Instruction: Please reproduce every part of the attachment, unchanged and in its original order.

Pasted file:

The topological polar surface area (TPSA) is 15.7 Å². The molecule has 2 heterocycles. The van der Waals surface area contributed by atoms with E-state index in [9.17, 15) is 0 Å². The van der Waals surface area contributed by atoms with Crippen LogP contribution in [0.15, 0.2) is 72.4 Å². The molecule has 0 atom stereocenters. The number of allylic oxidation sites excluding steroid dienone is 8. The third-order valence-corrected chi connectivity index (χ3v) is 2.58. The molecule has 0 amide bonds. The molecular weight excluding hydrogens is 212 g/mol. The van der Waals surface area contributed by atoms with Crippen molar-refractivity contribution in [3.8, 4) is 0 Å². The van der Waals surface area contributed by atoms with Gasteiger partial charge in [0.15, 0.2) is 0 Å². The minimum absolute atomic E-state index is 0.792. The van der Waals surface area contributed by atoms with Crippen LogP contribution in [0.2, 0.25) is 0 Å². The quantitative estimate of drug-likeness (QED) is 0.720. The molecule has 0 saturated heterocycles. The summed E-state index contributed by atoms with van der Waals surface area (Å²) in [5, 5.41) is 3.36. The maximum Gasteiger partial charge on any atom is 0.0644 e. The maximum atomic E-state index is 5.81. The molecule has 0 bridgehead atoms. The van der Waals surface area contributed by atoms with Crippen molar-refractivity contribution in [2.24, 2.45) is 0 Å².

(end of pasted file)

The topological polar surface area (TPSA) is 15.7 Å². The molecule has 2 heterocycles. The van der Waals surface area contributed by atoms with E-state index in [9.17, 15) is 0 Å². The van der Waals surface area contributed by atoms with Crippen LogP contribution in [0.15, 0.2) is 72.4 Å². The molecule has 0 atom stereocenters. The number of allylic oxidation sites excluding steroid dienone is 8. The third-order valence-corrected chi connectivity index (χ3v) is 2.58. The molecule has 0 amide bonds. The molecular weight excluding hydrogens is 212 g/mol. The van der Waals surface area contributed by atoms with Crippen molar-refractivity contribution in [3.8, 4) is 0 Å². The van der Waals surface area contributed by atoms with Gasteiger partial charge in [0.15, 0.2) is 0 Å². The minimum absolute atomic E-state index is 0.792. The van der Waals surface area contributed by atoms with Crippen LogP contribution in [0.2, 0.25) is 0 Å². The quantitative estimate of drug-likeness (QED) is 0.720. The molecule has 0 saturated heterocycles. The summed E-state index contributed by atoms with van der Waals surface area (Å²) in [5, 5.41) is 3.36. The maximum Gasteiger partial charge on any atom is 0.0644 e. The maximum atomic E-state index is 5.81. The molecule has 0 bridgehead atoms. The van der Waals surface area contributed by atoms with Crippen molar-refractivity contribution in [2.24, 2.45) is 0 Å².